The 2021 GMC Yukon: How It’s Different from the Chevy Tahoe and Suburban

The 2021 Yukon brings the luxury—and a new off-road AT4 trim.

The brands Chevrolet and GMC are as close as any two siblings can be, at least in the truck world. So when Chevrolet launched the new 2021 Chevrolet Tahoe and Suburban in December, the GMC Yukon and Yukon XL were sure to follow close behind.

About 36 days behind, in fact. GMC just revealed the all-new 2021 Yukon and Yukon XL — and while they may boast a lot in common with the Chevys, they also have plenty of traits all their own.

Both switch to an independent rear suspension, which improves on-road ride quality and permits a lot more space — an additional 28.2 cubic feet for cargo in the Yukon or Tahoe alike. in addition to the 5.3-liter and 6.2-liter V8s, both will offer GM’s 3.0-liter inline-six turbodiesel engine, which provides 460 lb-ft of torque and should deliver better fuel economy than the gas-powered eights

GMC didn’t specify pricing, but given the positioning of the vehicles, it seems likely the Yukon will end up costing a few thousand more than their equivalent Tahoe trims when the 2021 models go on sale later this year. Here are the key differences.

Premium Branding, Including the AT4 Off-Road Trim

The Yukon and Yukon XL are, effectively, the “premium” versions of the Suburban and Tahoe. Most Yukon buyers will opt for one of GMC’s even-more-premium subbrands. Denali is the highest luxury trim GMC offers, and currently accounts for more than 60 percent of Yukon sales.

For the 2021 model year, GMC is adding an AT4 trim, similar to the one for the Sierra truck. It’s a luxury off-roading package, combining elements from the Denali and the Tahoe’s Z71 trim. The Yukon’s adaptive air suspension, offering up to two inches added lift, comes standard on the AT4. It also has a distinctive front fascia that delivers a 32-degree approach angle. (GMC plans to add an AT4 trim to every model in its lineup.)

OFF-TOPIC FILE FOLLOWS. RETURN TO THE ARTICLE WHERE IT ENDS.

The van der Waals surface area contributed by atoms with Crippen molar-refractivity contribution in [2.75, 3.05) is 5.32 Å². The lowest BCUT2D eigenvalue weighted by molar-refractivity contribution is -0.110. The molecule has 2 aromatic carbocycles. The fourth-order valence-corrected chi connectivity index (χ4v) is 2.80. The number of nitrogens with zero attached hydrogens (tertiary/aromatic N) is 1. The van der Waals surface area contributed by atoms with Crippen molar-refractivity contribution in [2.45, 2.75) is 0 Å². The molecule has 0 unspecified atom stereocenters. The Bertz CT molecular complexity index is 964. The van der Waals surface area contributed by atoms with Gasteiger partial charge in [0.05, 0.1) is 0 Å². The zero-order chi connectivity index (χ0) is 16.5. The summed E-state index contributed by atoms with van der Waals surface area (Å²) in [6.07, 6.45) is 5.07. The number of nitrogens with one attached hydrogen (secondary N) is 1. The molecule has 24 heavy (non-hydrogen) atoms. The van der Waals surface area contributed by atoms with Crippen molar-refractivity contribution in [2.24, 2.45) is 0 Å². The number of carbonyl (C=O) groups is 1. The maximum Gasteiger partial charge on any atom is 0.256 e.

More Upscale Styling

The Yukons aim to be glitzier than the Tahoe and Suburban — and it’s noticeable.

Outside, it’s hard to look away from the Denali trim’s enormous Galvano Chrome grille, which claims to have 10,000 individual elements that can be illuminated.  On the interior, you’re getting more sumptuous, expensive-feeling leather and open-pore wood trim. The Yukon Denali receives a unique interior, with the touchscreen incorporated into the dashboard rather than protruding up from it.

Active Response 4WD System

The GMC SUVs are available with a three-part Active Response 4WD system. This includes an adaptive air suspension and the Magnetic Ride Control dampers available on the Tahoe and Suburban; the Yukons can add an electronic limited-slip differential to the mix for better traction.

GMC allowed journalists to test this system on the Yukon on a closed parking lot during the vehicle’s launch in Vail. The e-LSD seemed to work smoothly on the icy surface, distributing power well. (Truth be told, however, the lot warmed up to nearly 50 degrees in the sun, and I’m not sure how much of the track was still solid ice by that point.)

Likewise, the adaptive suspension raised and lowered the vehicle as required without issue. That said, the process — touching the bottom half of a hard-to-see switch, reacting quickly enough to turn a knob before it switched back to a different function, then monitoring the progress on a small indicator — felt convoluted. We’ll have to spend a little more time with it in the real world to see if it’s the sort of thing we can get used to.

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